Paper assesses implications of changing the design of forest inventory systems

Continuous forest inventories that cover large regions, such as the USDA Forest Service Forest Inventory and Analysis Program, must consider three main design factors that affect costs: plot intensity, remeasurement cycle, and field work requirements.

A recent paper evaluates the trade-offs involved when inventory programs seek to lower costs by reducing plot intensity or increasing remeasurement cycles.

The paper, which was authored by Paul C. Van Deusen of NCASI and Francis A. Roesch of the USDA Forest Service, appeared in the journal Mathematical and Computational Forestry & Natural-Resource Sciences.  The abstract for the paper follows.

“Continuous forest inventory planners can allocate the budget to more plots per acre or a shorter remeasurement cycle. A higher plot intensity benefits small area estimation and allows for more precision in current status estimates. Shorter cycles may provide better estimates of growth, removals and mortality. On a fixed budget, the planner can't have both greater plot intensity and shorter cycles. Therefore, it is important to understand the trade-offs involved. Growth over removals ratios are important indicators of sustainability, and can be adversely affected by changes in cycle length. However, it might be possible to ameliorate negative impacts of longer cycle lengths with judicious use of aerial imagery. Increasing the cycle length reduces the value of an inventory for monitoring, but reducing the number of plots increases the variance of both current status estimates and trend estimates. There may be no optimal statistical solution to this quandary, but the best solution will depend on policy and management objectives. Continuous forest inventories use permanent plots that are remeasured to provide information on growth, removals and mortality. Typically, all plots are remeasured within a narrow time span, but the USDA Forest Service has popularized a variant referred to as an annual forest inventory where a percentage of the permanent plots are remeasured every year. We discuss trade-offs between number of field plots and cycle length and provide some insight with example applications showing how these decisions impact growth and removals estimates. We also discuss a variant of the traditional growth over removals ratio estimator that limits degradation in estimate quality as cycle lengths increase.”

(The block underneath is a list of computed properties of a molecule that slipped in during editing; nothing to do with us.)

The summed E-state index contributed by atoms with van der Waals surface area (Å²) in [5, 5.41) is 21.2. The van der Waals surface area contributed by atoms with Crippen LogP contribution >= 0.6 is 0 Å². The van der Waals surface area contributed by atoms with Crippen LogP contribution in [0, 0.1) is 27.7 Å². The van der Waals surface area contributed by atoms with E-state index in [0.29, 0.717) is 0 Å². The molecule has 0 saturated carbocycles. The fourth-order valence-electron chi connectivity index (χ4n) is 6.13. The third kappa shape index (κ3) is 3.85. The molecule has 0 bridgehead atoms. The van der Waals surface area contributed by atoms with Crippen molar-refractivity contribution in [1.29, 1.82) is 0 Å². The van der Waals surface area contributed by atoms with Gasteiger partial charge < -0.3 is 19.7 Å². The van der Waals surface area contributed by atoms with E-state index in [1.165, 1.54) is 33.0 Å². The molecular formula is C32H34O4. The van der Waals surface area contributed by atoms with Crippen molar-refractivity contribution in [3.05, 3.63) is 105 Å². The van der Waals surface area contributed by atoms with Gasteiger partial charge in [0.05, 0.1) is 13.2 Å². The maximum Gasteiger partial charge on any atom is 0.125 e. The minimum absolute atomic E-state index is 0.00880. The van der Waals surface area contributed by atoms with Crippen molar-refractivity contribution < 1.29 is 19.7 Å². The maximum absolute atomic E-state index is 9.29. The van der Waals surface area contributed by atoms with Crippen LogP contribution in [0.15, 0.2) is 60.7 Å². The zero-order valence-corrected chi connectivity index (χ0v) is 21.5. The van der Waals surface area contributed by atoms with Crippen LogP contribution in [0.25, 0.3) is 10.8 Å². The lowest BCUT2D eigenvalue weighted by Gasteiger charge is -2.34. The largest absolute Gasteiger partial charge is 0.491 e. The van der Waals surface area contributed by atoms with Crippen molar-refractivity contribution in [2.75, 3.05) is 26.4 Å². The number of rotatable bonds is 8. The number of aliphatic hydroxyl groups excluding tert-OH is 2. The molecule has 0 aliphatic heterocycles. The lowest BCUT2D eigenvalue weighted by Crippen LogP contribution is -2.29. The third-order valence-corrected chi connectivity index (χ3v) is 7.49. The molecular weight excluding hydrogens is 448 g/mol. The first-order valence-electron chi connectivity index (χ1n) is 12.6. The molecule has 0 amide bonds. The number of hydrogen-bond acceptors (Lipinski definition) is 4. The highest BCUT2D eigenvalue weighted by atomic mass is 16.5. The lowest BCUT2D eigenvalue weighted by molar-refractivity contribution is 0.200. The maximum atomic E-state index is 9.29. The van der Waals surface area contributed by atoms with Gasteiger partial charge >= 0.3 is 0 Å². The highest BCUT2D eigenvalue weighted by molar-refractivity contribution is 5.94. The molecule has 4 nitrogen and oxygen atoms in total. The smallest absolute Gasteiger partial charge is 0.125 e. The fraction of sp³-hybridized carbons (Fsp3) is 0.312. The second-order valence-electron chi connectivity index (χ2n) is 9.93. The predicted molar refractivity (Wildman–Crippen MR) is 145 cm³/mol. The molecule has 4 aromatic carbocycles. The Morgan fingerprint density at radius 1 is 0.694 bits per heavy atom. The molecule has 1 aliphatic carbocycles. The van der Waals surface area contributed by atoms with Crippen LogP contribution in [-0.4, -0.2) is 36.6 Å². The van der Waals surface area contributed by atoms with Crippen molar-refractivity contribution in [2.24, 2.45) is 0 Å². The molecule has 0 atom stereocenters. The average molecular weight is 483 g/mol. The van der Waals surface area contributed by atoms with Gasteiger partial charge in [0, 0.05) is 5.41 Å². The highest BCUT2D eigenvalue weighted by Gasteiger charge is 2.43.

Reference 

Van Deusen, P.C., and F.A. Roesch. 2015. Plot intensity and cycle-length effects on growth and removals estimates from forest inventories. Mathematical and Computational Forestry & Natural-Resource Sciences 7(1):33–38. http://mcfns.com/index.php/Journal/article/view/MCFNS7.1_4